A local charity has received a welcome $5000 donation from a Gunnedah business.
Forsyths Foundation chose Sober in the Country (SITC), a local charity supporting people in country towns who may suffer from alcoholism, as their major donation recipient for 2020.
SITC founder Shanna Whan was "gobsmacked" when she heard the news.
"To see some support from our own backyard was an incredible surprise, and so we are terribly grateful to the Gunnedah community at Forsyths for getting behind our charity," Ms Whan said.
"It was an easy choice for us to send the donation their way this year. Alcohol is so ingrained in the culture of rural Australia and yet the availability of services in regional areas is severely lacking," she said.
"The work Shanna and her team are doing to not only bridge that gap in services but to also remove the stigma around alcoholism in rural and regional communities is so important."
Ms Whan said the $5000 would be used for set-up and establishment as the team consists of one paid staff member and one volunteer.
"We are in urgent need of much more funding to secure additional support as we prove ... that our charity is reaching many with a simple and life-saving message that it's 'okay to say no'," she said.
The founder said those who needed help or someone to chat to used the online support network The Bush Tribe, which was "an online space for 700 peers who share the same wish to cut back or stop drinking".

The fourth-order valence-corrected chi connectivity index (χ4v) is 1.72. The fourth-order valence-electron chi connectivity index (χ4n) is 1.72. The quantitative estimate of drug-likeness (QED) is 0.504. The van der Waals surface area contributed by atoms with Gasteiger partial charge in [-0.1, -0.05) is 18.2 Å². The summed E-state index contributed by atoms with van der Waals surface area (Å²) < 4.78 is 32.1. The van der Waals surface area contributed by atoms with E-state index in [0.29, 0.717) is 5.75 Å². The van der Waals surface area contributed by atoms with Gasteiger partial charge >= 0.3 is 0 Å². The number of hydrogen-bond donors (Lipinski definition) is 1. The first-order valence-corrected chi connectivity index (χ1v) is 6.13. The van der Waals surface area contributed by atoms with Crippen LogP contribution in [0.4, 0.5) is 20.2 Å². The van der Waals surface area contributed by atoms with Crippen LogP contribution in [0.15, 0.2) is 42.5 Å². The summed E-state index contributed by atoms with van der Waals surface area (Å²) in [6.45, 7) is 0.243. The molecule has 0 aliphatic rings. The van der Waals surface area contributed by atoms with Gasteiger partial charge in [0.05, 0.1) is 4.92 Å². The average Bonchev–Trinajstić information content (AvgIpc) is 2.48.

"We've created a safe, friendly online space and community with a common point of identification - and within that community we share resources, ideas, and our own stories," she told the NVI.
"The ability to be rural and a professional and anonymous at the same time was essential - and something most of our members couldn't get access to."
SITC was established as a national charity to catch the overlooked demographic of hard-working rural men and women who are at risk of slipping through the cracks.
This includes those who have the overwhelming task of overcoming addiction in isolation or in a small town or community where they don't feel safe to seek out help because of stigmas and judgment.
"As a local North West woman and a recovered alcoholic myself, I tried for two-and-a-half years to run a recovery support meeting, but it was basically a failure because the model of anonymity isn't really possible in districts where anonymity isn't even possible," Ms Whan said.
"We aren't prohibitionists - we don't care if you can enjoy a beer or two. We are here to make sure our mates who cannot do that have a place to go, and the chance to say no, and to let no be no."